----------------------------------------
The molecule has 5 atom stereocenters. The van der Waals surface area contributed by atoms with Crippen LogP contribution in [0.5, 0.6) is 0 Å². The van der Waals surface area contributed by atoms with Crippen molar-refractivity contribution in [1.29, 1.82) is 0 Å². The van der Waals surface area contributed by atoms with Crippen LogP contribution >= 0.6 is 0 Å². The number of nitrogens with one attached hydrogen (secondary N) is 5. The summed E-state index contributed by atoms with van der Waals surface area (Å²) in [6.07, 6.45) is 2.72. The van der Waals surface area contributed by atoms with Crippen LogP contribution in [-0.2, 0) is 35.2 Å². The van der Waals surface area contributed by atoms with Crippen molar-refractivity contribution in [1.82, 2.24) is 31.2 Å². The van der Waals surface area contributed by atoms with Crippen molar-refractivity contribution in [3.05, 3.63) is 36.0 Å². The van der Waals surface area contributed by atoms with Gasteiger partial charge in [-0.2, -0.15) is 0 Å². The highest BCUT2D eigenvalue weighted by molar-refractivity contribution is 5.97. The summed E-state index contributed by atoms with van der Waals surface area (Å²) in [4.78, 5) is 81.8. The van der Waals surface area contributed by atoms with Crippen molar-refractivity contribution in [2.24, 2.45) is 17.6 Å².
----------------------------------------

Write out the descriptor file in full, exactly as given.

The molecule has 5 atom stereocenters. The van der Waals surface area contributed by atoms with Crippen LogP contribution in [0.5, 0.6) is 0 Å². The van der Waals surface area contributed by atoms with Crippen molar-refractivity contribution in [1.29, 1.82) is 0 Å². The van der Waals surface area contributed by atoms with Crippen LogP contribution >= 0.6 is 0 Å². The number of nitrogens with one attached hydrogen (secondary N) is 5. The summed E-state index contributed by atoms with van der Waals surface area (Å²) in [6.07, 6.45) is 2.72. The van der Waals surface area contributed by atoms with Crippen LogP contribution in [-0.2, 0) is 35.2 Å². The van der Waals surface area contributed by atoms with Crippen molar-refractivity contribution in [1.82, 2.24) is 31.2 Å². The van der Waals surface area contributed by atoms with Crippen molar-refractivity contribution in [3.05, 3.63) is 36.0 Å². The van der Waals surface area contributed by atoms with Gasteiger partial charge in [-0.2, -0.15) is 0 Å². The highest BCUT2D eigenvalue weighted by molar-refractivity contribution is 5.97. The summed E-state index contributed by atoms with van der Waals surface area (Å²) in [4.78, 5) is 81.8. The van der Waals surface area contributed by atoms with Crippen molar-refractivity contribution in [2.24, 2.45) is 17.6 Å².